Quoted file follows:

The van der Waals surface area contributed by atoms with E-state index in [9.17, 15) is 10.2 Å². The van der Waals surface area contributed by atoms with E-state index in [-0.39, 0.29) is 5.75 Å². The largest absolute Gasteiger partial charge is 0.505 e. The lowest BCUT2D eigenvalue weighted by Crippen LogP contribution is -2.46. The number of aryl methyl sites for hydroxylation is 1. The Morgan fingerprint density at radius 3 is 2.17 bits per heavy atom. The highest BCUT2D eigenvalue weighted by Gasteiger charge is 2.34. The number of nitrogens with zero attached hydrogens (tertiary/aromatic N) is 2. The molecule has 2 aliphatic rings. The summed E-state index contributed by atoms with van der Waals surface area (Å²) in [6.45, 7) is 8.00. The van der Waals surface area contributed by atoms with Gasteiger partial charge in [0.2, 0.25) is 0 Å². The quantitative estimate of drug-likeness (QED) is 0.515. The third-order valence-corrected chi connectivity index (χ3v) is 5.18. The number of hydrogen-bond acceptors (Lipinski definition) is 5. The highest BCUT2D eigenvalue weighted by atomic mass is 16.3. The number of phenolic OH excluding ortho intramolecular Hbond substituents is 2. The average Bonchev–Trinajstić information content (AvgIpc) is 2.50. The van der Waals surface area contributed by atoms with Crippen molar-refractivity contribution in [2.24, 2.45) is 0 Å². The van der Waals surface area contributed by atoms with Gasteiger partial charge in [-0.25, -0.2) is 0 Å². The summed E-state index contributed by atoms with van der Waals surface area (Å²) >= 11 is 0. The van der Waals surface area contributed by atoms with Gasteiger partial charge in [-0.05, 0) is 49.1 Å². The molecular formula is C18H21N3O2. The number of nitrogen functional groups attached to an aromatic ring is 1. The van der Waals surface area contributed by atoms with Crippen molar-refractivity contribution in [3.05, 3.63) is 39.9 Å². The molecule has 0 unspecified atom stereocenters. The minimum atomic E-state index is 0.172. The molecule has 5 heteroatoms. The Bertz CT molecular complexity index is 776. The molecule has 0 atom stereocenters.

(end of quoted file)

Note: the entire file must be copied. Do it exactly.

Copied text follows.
The van der Waals surface area contributed by atoms with E-state index in [9.17, 15) is 10.2 Å². The van der Waals surface area contributed by atoms with E-state index in [-0.39, 0.29) is 5.75 Å². The largest absolute Gasteiger partial charge is 0.505 e. The lowest BCUT2D eigenvalue weighted by Crippen LogP contribution is -2.46. The number of aryl methyl sites for hydroxylation is 1. The Morgan fingerprint density at radius 3 is 2.17 bits per heavy atom. The highest BCUT2D eigenvalue weighted by Gasteiger charge is 2.34. The number of nitrogens with zero attached hydrogens (tertiary/aromatic N) is 2. The molecule has 2 aliphatic rings. The summed E-state index contributed by atoms with van der Waals surface area (Å²) in [6.45, 7) is 8.00. The van der Waals surface area contributed by atoms with Gasteiger partial charge in [0.2, 0.25) is 0 Å². The quantitative estimate of drug-likeness (QED) is 0.515. The third-order valence-corrected chi connectivity index (χ3v) is 5.18. The number of hydrogen-bond acceptors (Lipinski definition) is 5. The highest BCUT2D eigenvalue weighted by atomic mass is 16.3. The number of phenolic OH excluding ortho intramolecular Hbond substituents is 2. The average Bonchev–Trinajstić information content (AvgIpc) is 2.50. The van der Waals surface area contributed by atoms with Crippen molar-refractivity contribution in [2.24, 2.45) is 0 Å². The van der Waals surface area contributed by atoms with Gasteiger partial charge in [-0.25, -0.2) is 0 Å². The summed E-state index contributed by atoms with van der Waals surface area (Å²) >= 11 is 0. The van der Waals surface area contributed by atoms with Gasteiger partial charge in [-0.05, 0) is 49.1 Å². The molecular formula is C18H21N3O2. The number of nitrogen functional groups attached to an aromatic ring is 1. The van der Waals surface area contributed by atoms with Crippen molar-refractivity contribution in [3.05, 3.63) is 39.9 Å². The molecule has 0 unspecified atom stereocenters. The minimum atomic E-state index is 0.172. The molecule has 5 heteroatoms. The Bertz CT molecular complexity index is 776. The molecule has 0 atom stereocenters.